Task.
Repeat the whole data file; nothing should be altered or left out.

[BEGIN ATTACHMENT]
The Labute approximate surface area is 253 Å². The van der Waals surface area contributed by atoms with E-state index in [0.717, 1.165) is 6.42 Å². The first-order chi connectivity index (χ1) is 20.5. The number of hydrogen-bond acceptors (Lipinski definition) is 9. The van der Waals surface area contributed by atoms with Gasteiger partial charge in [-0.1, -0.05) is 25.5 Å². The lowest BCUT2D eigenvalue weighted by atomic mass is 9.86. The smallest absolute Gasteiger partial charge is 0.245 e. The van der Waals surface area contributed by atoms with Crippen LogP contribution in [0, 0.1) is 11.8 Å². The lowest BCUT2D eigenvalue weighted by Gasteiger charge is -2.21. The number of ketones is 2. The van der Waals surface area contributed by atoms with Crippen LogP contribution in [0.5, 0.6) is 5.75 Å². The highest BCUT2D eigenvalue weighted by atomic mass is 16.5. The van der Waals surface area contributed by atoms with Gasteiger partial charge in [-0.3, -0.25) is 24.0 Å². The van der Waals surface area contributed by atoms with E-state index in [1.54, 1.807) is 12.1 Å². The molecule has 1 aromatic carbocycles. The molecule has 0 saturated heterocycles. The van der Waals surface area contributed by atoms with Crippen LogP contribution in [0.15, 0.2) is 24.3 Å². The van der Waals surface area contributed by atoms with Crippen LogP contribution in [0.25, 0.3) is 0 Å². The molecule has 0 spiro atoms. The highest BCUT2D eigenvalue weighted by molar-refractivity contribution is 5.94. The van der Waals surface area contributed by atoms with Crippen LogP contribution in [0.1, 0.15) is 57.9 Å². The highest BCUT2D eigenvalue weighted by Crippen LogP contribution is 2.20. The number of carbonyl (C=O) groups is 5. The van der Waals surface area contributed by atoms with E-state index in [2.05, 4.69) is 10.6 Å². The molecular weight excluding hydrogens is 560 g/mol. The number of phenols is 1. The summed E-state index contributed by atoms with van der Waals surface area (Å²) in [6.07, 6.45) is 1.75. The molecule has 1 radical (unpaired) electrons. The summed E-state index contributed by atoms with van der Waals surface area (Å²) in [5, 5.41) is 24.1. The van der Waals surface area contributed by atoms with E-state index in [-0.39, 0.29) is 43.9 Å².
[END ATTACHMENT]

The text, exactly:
The Labute approximate surface area is 253 Å². The van der Waals surface area contributed by atoms with E-state index in [0.717, 1.165) is 6.42 Å². The first-order chi connectivity index (χ1) is 20.5. The number of hydrogen-bond acceptors (Lipinski definition) is 9. The van der Waals surface area contributed by atoms with Gasteiger partial charge in [-0.1, -0.05) is 25.5 Å². The lowest BCUT2D eigenvalue weighted by atomic mass is 9.86. The smallest absolute Gasteiger partial charge is 0.245 e. The van der Waals surface area contributed by atoms with Crippen LogP contribution in [0, 0.1) is 11.8 Å². The lowest BCUT2D eigenvalue weighted by Gasteiger charge is -2.21. The number of ketones is 2. The van der Waals surface area contributed by atoms with Crippen LogP contribution in [0.5, 0.6) is 5.75 Å². The highest BCUT2D eigenvalue weighted by atomic mass is 16.5. The van der Waals surface area contributed by atoms with Gasteiger partial charge in [-0.3, -0.25) is 24.0 Å². The van der Waals surface area contributed by atoms with E-state index in [1.54, 1.807) is 12.1 Å². The molecule has 1 aromatic carbocycles. The molecule has 0 saturated heterocycles. The van der Waals surface area contributed by atoms with Crippen LogP contribution in [0.15, 0.2) is 24.3 Å². The van der Waals surface area contributed by atoms with Crippen LogP contribution in [0.25, 0.3) is 0 Å². The molecule has 0 spiro atoms. The highest BCUT2D eigenvalue weighted by molar-refractivity contribution is 5.94. The van der Waals surface area contributed by atoms with Crippen LogP contribution in [0.1, 0.15) is 57.9 Å². The highest BCUT2D eigenvalue weighted by Crippen LogP contribution is 2.20. The number of carbonyl (C=O) groups is 5. The van der Waals surface area contributed by atoms with E-state index in [2.05, 4.69) is 10.6 Å². The molecular weight excluding hydrogens is 560 g/mol. The number of phenols is 1. The summed E-state index contributed by atoms with van der Waals surface area (Å²) in [6.07, 6.45) is 1.75. The molecule has 1 radical (unpaired) electrons. The summed E-state index contributed by atoms with van der Waals surface area (Å²) in [5, 5.41) is 24.1. The van der Waals surface area contributed by atoms with E-state index in [-0.39, 0.29) is 43.9 Å².